26-27 June 2014 | University of Bristol
- Prof. Simon Shaw-Miller, History of Art Department, University of Bristol
- Prof. Paul Binski, History of Art Department, University of Cambridge; more to be confirmed.
Call for Papers
Artworks and objects that are not intended to last or only remain briefly in existence invariably accentuate the passage of time. In collaboration with the University of Bristol, this year’s AAH Student Summer Symposium will explore the implications of ephemerality for art and its histories through a wide range of historical and critical perspectives.
How do ephemeral practices—from medieval and early modern rituals to contemporary site-specific and performance-based events—intersect with the history of art and exhibitions? How should art history negotiate methodologies and strategies of documentation and preservation, when the delicate nature of materials sometimes results in the transformation, deterioration, or even disappearance of the work? When objects are irretrievably lost, is it possible to access them through documents that attempt to instigate a sense of permanence that was denied at the time? And how have museums and other exhibition spaces attempted to collect, display and preserve ephemeral objects? In the wake of recent technological developments, how do the dialectics of permanence and impermanence related to momentary flickers of celluloid or transitory pixels on a screen differ from those of bygone times? How do (media) technologies invoke notions of ephemerality and contemporaneity across different historical times?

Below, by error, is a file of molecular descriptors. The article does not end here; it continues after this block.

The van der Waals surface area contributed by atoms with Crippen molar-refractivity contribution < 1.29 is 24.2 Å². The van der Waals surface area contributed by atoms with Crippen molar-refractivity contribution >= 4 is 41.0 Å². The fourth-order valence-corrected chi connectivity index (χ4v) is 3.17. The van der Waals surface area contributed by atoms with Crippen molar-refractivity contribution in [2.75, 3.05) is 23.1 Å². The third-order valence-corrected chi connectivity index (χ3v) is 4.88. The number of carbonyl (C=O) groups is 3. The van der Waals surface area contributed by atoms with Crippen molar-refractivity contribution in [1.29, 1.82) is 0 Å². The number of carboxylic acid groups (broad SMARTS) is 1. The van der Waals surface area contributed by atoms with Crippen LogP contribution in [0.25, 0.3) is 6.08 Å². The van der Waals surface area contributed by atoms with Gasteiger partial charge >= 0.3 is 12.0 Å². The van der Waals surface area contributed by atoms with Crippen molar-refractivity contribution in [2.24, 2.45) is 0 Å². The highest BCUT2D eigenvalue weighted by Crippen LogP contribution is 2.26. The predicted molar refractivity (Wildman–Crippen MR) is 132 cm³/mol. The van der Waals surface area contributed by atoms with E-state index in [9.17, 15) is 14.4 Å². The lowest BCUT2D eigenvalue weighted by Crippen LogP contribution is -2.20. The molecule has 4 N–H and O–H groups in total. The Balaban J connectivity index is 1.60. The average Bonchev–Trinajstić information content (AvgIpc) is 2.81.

We welcome contributions from all periods and contexts that engage with the relation between art and ephemerality within aesthetic, cultural, social, and material frameworks. Topics may include, but are not limited to:
- Histories of and critical perspectives on ephemeral artworks and artefacts
- Ephemeral architectures: monuments, festivals, world fairs, expos and biennales
- Issues of documentation and conservation pertaining to ephemeral art
- Methodologies of studying ephemeral objects
- Relations between permanence and temporality in collections and exhibitions
- Ephemeral practices and their commodity status The afterlife of the artefact: recycling, transforming, rebuilding
- The afterlife of the artefact: recycling, transforming, rebuilding